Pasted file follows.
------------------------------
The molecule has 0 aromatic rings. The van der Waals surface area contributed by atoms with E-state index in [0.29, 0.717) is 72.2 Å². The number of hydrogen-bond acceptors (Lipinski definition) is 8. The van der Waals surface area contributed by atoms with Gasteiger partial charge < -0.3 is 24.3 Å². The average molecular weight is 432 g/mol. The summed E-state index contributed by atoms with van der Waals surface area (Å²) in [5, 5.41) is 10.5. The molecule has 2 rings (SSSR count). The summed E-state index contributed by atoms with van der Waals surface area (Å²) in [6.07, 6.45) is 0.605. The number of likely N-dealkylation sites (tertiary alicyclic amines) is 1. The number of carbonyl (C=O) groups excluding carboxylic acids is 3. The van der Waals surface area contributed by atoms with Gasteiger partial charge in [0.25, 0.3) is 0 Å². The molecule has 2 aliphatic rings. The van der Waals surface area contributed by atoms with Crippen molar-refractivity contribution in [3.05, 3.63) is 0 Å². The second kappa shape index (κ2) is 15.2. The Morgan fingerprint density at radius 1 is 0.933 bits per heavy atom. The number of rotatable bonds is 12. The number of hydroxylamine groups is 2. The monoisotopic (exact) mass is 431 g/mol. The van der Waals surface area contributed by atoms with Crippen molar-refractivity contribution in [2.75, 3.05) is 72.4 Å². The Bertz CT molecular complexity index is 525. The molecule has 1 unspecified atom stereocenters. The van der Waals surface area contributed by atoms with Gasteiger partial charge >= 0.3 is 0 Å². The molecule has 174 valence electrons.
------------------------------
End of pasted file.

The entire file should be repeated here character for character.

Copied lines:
The molecule has 0 aromatic rings. The van der Waals surface area contributed by atoms with E-state index in [0.29, 0.717) is 72.2 Å². The number of hydrogen-bond acceptors (Lipinski definition) is 8. The van der Waals surface area contributed by atoms with Gasteiger partial charge < -0.3 is 24.3 Å². The average molecular weight is 432 g/mol. The summed E-state index contributed by atoms with van der Waals surface area (Å²) in [5, 5.41) is 10.5. The molecule has 2 rings (SSSR count). The summed E-state index contributed by atoms with van der Waals surface area (Å²) in [6.07, 6.45) is 0.605. The number of likely N-dealkylation sites (tertiary alicyclic amines) is 1. The number of carbonyl (C=O) groups excluding carboxylic acids is 3. The van der Waals surface area contributed by atoms with Gasteiger partial charge in [0.25, 0.3) is 0 Å². The molecule has 2 aliphatic rings. The van der Waals surface area contributed by atoms with Crippen molar-refractivity contribution in [3.05, 3.63) is 0 Å². The second kappa shape index (κ2) is 15.2. The Morgan fingerprint density at radius 1 is 0.933 bits per heavy atom. The number of rotatable bonds is 12. The number of hydroxylamine groups is 2. The monoisotopic (exact) mass is 431 g/mol. The van der Waals surface area contributed by atoms with Crippen molar-refractivity contribution in [2.75, 3.05) is 72.4 Å². The Bertz CT molecular complexity index is 525. The molecule has 1 unspecified atom stereocenters. The van der Waals surface area contributed by atoms with Gasteiger partial charge >= 0.3 is 0 Å². The molecule has 174 valence electrons.